The Compromise of 1832 in part negotiated by the Great Compromiser, Henry Clay, combined the Tariff reduction act with the Force Bill. The tariff was lowered to placate Southern planters and the Force Bill, though redundant, explicitly empowered the president to collect the tariff by force, if necessary. Martin van Buren did much of the politicking in Congress to count the votes.
When all else failed Jackson withdrew Federal government deposits from Bank of the United States and shifted them to banks in states. By distributing the monies he won over allies, by withdrawing the funds, he killed the Bank of the United States and with it, Nicholas Biddle's own presidential ambitions. He later vetoed the renewal of the charter. The Bank funded Henry Clay's presidential campaign very handsomely, using tax deposits, but Clay still lost.
Jackson's second inaugural address emphasized the Union that won our liberty from England, the Union that secured our freedom, the Union dealt with the Indians. The Union that made us prosperous through industry and trade. Union secured our lands. Union….. These goods were achieved by Union, not by this state or that. Now picture the results of disunion. Each state will guard its borders. Each state will impose its own tariffs and taxes. Each state ill built only internal roads. And so on. A pretty well made argument for a man with little credit as a thinker.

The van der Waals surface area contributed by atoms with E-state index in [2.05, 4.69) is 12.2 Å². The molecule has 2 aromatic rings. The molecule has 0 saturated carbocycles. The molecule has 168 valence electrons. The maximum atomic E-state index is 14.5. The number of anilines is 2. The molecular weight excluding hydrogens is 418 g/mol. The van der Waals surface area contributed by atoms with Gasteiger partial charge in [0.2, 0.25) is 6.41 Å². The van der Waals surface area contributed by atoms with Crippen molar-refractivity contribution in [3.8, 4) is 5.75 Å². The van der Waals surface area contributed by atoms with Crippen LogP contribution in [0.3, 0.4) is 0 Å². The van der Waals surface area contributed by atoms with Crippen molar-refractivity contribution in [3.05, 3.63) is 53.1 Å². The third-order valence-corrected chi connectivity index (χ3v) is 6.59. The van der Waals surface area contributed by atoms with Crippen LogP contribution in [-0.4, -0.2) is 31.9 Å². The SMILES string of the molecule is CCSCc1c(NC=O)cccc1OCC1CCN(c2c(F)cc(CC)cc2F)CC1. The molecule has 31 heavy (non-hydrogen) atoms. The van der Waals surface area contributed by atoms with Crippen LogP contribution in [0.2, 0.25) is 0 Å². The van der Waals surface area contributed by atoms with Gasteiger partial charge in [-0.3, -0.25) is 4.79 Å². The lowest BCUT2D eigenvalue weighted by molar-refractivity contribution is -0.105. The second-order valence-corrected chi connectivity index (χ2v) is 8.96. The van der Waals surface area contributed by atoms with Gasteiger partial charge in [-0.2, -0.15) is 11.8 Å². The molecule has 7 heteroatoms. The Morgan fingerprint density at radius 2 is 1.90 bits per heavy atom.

There was a point-blank assassination attempt by a nutter. Jackson was convinced it was a conspiracy of his enemies working through this reprobate.
When William Lloyd Garrison sent thousands of copies of an abolitionist tract through the United States mail to Charleston, Jackson sat idly by when South Carolina firebrands burned the warehouse they were in. He did nothing to protect the U.S. Mail and in fact asked about legislation to stop sending such material through the mail.
Jackson viewed Van Buren as his successor and the vote for Van Buren as a vote for him, Jackson, so Jackson worked hard for Van Buren in 1836.
I listened to this book on Audible in an abridgement during 20-minute episodes dog-walking or pedaling at the gym. That makes it harder for me to assess the research basis of the book. But I can say that it is not one-eyed. More than once Jackson's mistakes and faults are noted. And at the end the author notes how great evil can be the commonly accepted practice of the day, namely slavery.